Welcome! Log In Create A New Profile Recent Messages

Advanced

Fanny, Freddy, the banks and Insurance co's?

Posted by rkj 
rkj
I know this is probably an oversimplification but anyway, I thought the major reason for all this financial trouble here and world wide was that a while back Fanny and Freddy handled all the house loans to fairly strict standards, then the banks took over and those standards went out the window and real greed took over, hence the collapse, or nearly so.

I was over a friends house the other day and Glenn thought insurance companies where the real culprits in all this. This angle has never come up either on the radio or any media that I know of so it took me by surprise; Glenn went on to say that insurance companies where the ones holding all the money and were also the ones naming the tunes that everybody was dancing to.

Without starting a war here, does anybody care to comment on truths known.

Rick
Quote
rkj
I know this is probably an oversimplification but anyway, I thought the major reason for all this financial trouble here and world wide was that a while back Fanny and Freddy handled all the house loans to fairly strict standards, then the banks took over and those standards went out the window and real greed took over, hence the collapse, or nearly so.

I'm no financial expert, but from how I understand it, the major cause of this trouble was the real estate bubble. Lending, which used to be a lot more strict, as you say, became easier and easier. Banks used to require 20% down and verifiable income, etc, and they would only make loans they regarded as "safe." Loans became easier to get, requiring little or no money down, and so a lot of people bought houses where they previously would not have been able to. This drove up housing prices and values, so people could buy a home, let it appreciate for a few months and sell it for a huge profit. Also, because many new homeowners didn't have any down payment, they did not have as much to lose if they had to default on the loan, and that leaves banks with foreclosed properties that they don't want, but the borrowers weren't paying the bills. The housing prices should not have escalated so rapidly, but because they did, people had to take out larger and larger loans, which led to higher home "values," etc, and the cycle went on until it became obvious that the mortgage-backed securities were really worthless.

It depends on who you listen to, but the Community Reinvestment Act may or may not be partially (or largely) to blame. The act required banks to make loans in areas that they otherwise wouldn't have entered, specifically middle and low income areas that the banks had previously avoided. The banks had avoided them because they viewed the loans to those borrowers as too risky, and the CRA was intended to increase availability of credit to people who had a hard time finding it, so they could buy homes and become more invested in their communities. Some say this act essentially forced banks to relax their standards and make risky loans, and some lending practices were predatory, getting borrowers into loans they couldn't afford and would have to default on, simply to show that the bank had made enough loans in these areas, so they could get higher ratings from the government, etc.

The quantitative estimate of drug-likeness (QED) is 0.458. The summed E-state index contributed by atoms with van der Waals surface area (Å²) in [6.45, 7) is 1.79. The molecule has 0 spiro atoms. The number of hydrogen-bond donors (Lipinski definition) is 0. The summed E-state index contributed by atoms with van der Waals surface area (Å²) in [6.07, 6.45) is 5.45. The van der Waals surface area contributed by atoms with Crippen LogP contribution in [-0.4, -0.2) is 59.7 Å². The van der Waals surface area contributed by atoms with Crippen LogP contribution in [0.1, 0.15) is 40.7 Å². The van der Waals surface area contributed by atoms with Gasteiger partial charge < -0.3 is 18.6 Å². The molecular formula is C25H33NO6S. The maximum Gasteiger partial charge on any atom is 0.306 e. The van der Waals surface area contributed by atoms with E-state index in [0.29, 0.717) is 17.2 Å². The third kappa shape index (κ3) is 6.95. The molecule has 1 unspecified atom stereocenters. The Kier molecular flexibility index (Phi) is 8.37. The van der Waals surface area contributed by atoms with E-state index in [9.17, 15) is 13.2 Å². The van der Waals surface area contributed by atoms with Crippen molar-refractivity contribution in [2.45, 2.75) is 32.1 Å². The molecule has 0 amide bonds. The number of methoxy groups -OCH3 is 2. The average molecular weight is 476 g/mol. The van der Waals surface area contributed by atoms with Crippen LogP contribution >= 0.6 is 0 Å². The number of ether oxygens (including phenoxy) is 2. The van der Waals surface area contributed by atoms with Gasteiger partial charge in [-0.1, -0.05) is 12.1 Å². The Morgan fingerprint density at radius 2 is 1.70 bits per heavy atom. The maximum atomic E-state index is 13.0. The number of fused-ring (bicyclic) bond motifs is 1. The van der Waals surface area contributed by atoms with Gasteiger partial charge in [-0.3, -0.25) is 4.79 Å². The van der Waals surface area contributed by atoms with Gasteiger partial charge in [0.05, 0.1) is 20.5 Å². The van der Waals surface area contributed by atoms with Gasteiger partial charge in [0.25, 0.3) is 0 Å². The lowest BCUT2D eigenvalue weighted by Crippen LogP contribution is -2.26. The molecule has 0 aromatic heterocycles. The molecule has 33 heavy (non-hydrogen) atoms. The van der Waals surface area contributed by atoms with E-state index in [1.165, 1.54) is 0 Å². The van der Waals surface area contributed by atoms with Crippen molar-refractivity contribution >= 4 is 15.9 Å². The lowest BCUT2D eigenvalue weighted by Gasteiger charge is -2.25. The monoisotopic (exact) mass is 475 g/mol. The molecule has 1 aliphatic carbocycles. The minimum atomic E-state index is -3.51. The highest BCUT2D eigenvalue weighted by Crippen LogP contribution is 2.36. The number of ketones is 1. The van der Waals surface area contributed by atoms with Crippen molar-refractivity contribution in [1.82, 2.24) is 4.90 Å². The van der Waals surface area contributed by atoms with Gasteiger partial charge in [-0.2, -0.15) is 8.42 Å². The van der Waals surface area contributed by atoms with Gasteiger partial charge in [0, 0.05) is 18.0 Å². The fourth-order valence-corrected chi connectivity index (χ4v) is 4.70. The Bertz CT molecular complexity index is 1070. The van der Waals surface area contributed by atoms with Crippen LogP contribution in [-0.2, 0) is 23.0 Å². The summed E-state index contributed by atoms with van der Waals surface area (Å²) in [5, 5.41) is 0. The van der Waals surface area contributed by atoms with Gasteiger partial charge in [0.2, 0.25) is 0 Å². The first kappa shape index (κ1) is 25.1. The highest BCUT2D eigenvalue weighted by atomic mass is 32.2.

I think that if the banks were truly forced, as some say, to make bad loans, then this obviously did not help the situation. However, I also believe that people need to be responsible for what they borrow, and when you sign a mortgage paper, it's all spelled out in black and white - what your payments will be, how long, etc. If people took out mortgages they knew they couldn't afford, then shame on both them and the bank for making the loan. Government oversight (or lack thereof) might have contributed to the problem (or kept it from getting too out of control), but at the end, the borrower has to be responsible for a loan they take out, just as the bank has to do its due diligence to ensure the loans they make are good.

Quote

I was over a friends house the other day and Glenn thought insurance companies where the real culprits in all this. This angle has never come up either on the radio or any media that I know of so it took me by surprise; Glenn went on to say that insurance companies where the ones holding all the money and were also the ones naming the tunes that everybody was dancing to.

Without starting a war here, does anybody care to comment on truths known.

Rick

I don't know what role the insurance companies played in this mess, I'd be interested to see reasons why they were the real culprits. I'm sure they knew what was going on and didn't necessarily help prevent it, but I don't know how much of the blame they should share.

Cab
1990 325i(s)
2004 325XiT
Another part of the puzzle were all the loans with the "low introductory" 2 year low ball payment. When these loans reset, many people couldn't afford the increase in payments which contributed to many forclosures. In many cases, many unsophisticated borrowers were talked into getting loans which were way over their heads. When they asked what would happen if they couldn't afford the new payment schedule, they were told not to worry, that even if they had to sell the house in 2 years, they would still make a potload of money on the deal. No one thought that the market would implode.